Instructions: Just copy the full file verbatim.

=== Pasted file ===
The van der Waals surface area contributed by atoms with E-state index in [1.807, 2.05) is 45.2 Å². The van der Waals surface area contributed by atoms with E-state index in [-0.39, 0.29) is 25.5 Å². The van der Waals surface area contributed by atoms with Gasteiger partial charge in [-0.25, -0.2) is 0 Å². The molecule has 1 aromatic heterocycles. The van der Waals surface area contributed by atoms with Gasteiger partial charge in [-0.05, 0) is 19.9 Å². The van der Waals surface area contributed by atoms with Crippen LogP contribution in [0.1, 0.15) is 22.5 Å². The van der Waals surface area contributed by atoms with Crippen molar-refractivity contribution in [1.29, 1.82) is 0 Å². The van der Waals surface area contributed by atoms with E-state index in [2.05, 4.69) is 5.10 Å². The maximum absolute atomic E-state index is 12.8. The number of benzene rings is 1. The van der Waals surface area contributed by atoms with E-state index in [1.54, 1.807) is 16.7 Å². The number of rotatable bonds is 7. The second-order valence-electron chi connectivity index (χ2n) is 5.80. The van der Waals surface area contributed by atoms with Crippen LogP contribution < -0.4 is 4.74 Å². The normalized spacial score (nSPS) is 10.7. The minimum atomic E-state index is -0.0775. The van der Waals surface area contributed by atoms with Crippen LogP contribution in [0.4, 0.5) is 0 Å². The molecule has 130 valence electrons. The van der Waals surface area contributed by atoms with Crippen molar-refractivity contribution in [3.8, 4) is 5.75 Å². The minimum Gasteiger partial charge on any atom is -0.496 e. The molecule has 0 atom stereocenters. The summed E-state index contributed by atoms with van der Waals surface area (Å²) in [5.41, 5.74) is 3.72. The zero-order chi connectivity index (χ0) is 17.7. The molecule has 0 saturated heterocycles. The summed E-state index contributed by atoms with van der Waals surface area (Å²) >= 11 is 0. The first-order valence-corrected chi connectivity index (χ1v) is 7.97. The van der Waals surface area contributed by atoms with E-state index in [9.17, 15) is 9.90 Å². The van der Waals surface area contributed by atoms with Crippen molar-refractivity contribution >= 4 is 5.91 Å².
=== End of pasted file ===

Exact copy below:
The van der Waals surface area contributed by atoms with E-state index in [1.807, 2.05) is 45.2 Å². The van der Waals surface area contributed by atoms with E-state index in [-0.39, 0.29) is 25.5 Å². The van der Waals surface area contributed by atoms with Gasteiger partial charge in [-0.25, -0.2) is 0 Å². The molecule has 1 aromatic heterocycles. The van der Waals surface area contributed by atoms with Gasteiger partial charge in [-0.05, 0) is 19.9 Å². The van der Waals surface area contributed by atoms with Crippen LogP contribution in [0.1, 0.15) is 22.5 Å². The van der Waals surface area contributed by atoms with Crippen molar-refractivity contribution in [1.29, 1.82) is 0 Å². The van der Waals surface area contributed by atoms with E-state index in [2.05, 4.69) is 5.10 Å². The maximum absolute atomic E-state index is 12.8. The number of benzene rings is 1. The van der Waals surface area contributed by atoms with E-state index in [1.54, 1.807) is 16.7 Å². The number of rotatable bonds is 7. The second-order valence-electron chi connectivity index (χ2n) is 5.80. The van der Waals surface area contributed by atoms with Crippen LogP contribution < -0.4 is 4.74 Å². The normalized spacial score (nSPS) is 10.7. The minimum atomic E-state index is -0.0775. The van der Waals surface area contributed by atoms with Crippen LogP contribution in [0.4, 0.5) is 0 Å². The molecule has 130 valence electrons. The van der Waals surface area contributed by atoms with Crippen molar-refractivity contribution in [3.8, 4) is 5.75 Å². The minimum Gasteiger partial charge on any atom is -0.496 e. The molecule has 0 atom stereocenters. The summed E-state index contributed by atoms with van der Waals surface area (Å²) in [5.41, 5.74) is 3.72. The zero-order chi connectivity index (χ0) is 17.7. The molecule has 0 saturated heterocycles. The summed E-state index contributed by atoms with van der Waals surface area (Å²) >= 11 is 0. The first-order valence-corrected chi connectivity index (χ1v) is 7.97. The van der Waals surface area contributed by atoms with E-state index in [9.17, 15) is 9.90 Å². The van der Waals surface area contributed by atoms with Crippen molar-refractivity contribution >= 4 is 5.91 Å².